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Articles / Applying to College / College Options for GED Recipient with Strong SATs
Sally Rubenstone
Written by Sally Rubenstone | March 10, 2003

College Options for GED Recipient with Strong SATs

Question: I am a 21-year-old male who failed to graduate from high school. I have my GED and have recently taken the SAT and scored 1410. I'm wondering what would be the best way for me to pursue a college education. Would I be better off to start looking at nearby community colleges, or do you think some four-year universities may be able to look past the GED?

Your high SAT's and GED will present an interesting (and perhaps appealing) combination to admission committees, and you certainly have a shot at four-year colleges and universities. It’s possible, in fact, that even elite colleges will keep you in the running, but that will depend on a number of factors, including how long you were in high school, how you fared while you were there (and the rigor of the courses you elected), what you have done since you left, and the circumstances that led to your earning a GED instead of a more typical high school diploma.


If you would like to attend a top-tier college, and your high school record makes you ineligible now, you may indeed be wise to prove yourself at a community college first and then apply to a prestigious four-year school as a transfer. (It’s not at all uncommon for highly competitive colleges to take transfers from open-enrollment community colleges.) On the other hand, you may indeed be a viable candidate for a strong four-year school right now. It’s hard to say without knowing a lot more about your background. (You may also have to take the SAT II: Subject tests to qualify for admission to the more selective for year schools. If you need additional information about those tests and the registration process, go to www.collegeboard.com).

For starters, we suggest contacting the four-year institutions that interest you and ask admission counselors straight out if they think you’re in the ballpark. You might also want to consider a Stats Evaluation from College Confidential. If we learn more of your story, we may be able to give you more specific advice.

Written by

Sally Rubenstone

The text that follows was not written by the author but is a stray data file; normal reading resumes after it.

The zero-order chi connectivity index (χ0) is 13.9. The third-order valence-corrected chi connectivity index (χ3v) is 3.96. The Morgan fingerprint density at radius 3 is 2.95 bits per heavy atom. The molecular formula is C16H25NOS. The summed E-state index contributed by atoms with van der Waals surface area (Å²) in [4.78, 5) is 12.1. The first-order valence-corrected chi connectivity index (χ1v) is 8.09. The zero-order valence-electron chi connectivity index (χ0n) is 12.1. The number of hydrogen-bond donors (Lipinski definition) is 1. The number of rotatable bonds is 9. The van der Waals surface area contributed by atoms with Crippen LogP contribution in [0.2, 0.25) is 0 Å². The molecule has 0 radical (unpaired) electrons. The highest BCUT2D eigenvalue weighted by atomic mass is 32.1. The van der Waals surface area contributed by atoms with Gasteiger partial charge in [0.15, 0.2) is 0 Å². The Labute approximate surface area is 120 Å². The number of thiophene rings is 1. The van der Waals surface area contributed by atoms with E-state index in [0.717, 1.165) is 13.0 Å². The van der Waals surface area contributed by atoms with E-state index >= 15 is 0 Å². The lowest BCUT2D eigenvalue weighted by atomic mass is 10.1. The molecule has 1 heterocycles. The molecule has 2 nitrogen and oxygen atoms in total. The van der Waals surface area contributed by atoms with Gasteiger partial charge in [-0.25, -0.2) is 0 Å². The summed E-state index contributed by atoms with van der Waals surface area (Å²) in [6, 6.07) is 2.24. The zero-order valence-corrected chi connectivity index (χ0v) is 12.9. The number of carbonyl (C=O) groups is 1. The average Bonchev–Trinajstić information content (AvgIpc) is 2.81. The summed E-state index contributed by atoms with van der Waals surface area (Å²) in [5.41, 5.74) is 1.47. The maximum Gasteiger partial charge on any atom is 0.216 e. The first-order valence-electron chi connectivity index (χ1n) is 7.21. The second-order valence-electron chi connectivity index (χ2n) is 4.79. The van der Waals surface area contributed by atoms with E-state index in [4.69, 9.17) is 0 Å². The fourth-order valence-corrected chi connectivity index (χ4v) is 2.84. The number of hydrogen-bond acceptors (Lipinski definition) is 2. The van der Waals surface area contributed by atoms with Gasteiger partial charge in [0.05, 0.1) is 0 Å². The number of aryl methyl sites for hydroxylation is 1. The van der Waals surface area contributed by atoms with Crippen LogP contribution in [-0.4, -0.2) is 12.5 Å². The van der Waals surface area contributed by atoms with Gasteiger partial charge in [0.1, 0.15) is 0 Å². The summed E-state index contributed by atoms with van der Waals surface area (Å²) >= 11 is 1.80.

Sally Rubenstone

Sally Rubenstone knows the competitive and often convoluted college admission process inside out: From the first time the topic of college comes up at the dinner table until the last duffel bag is unloaded on a dorm room floor. She is the co-author of Panicked Parents' Guide to College Admissions; The Transfer Student's Guide to Changing Colleges and The International Student's Guide to Going to College in America. Sally has appeared on NBC's Today program and has been quoted in countless publications, including The New York Times, The Washington Post, USA Weekend, USA Today, U.S. News & World Report, Newsweek, People and Seventeen. Sally has viewed the admissions world from many angles: As a Smith College admission counselor for 15 years, an independent college counselor serving students from a wide range of backgrounds and the author of College Confidential's "Ask the Dean" column. She also taught language arts, social studies, study skills and test preparation in 10 schools, including American international schools in London, Paris, Geneva, Athens and Tel Aviv. As senior advisor to College Confidential since 2002, Sally has helped hundreds of students and parents navigate the college admissions maze. In 2008, she co-founded College Karma, a private college consulting firm, with her College Confidential colleague Dave Berry, and she continues to serve as a College Confidential advisor. Sally and her husband, Chris Petrides, became first-time parents in 1997 at the ripe-old age of 45. So Sally was nearly an official senior citizen when her son Jack began the college selection process, and when she was finally able to practice what she had preached for more than three decades.

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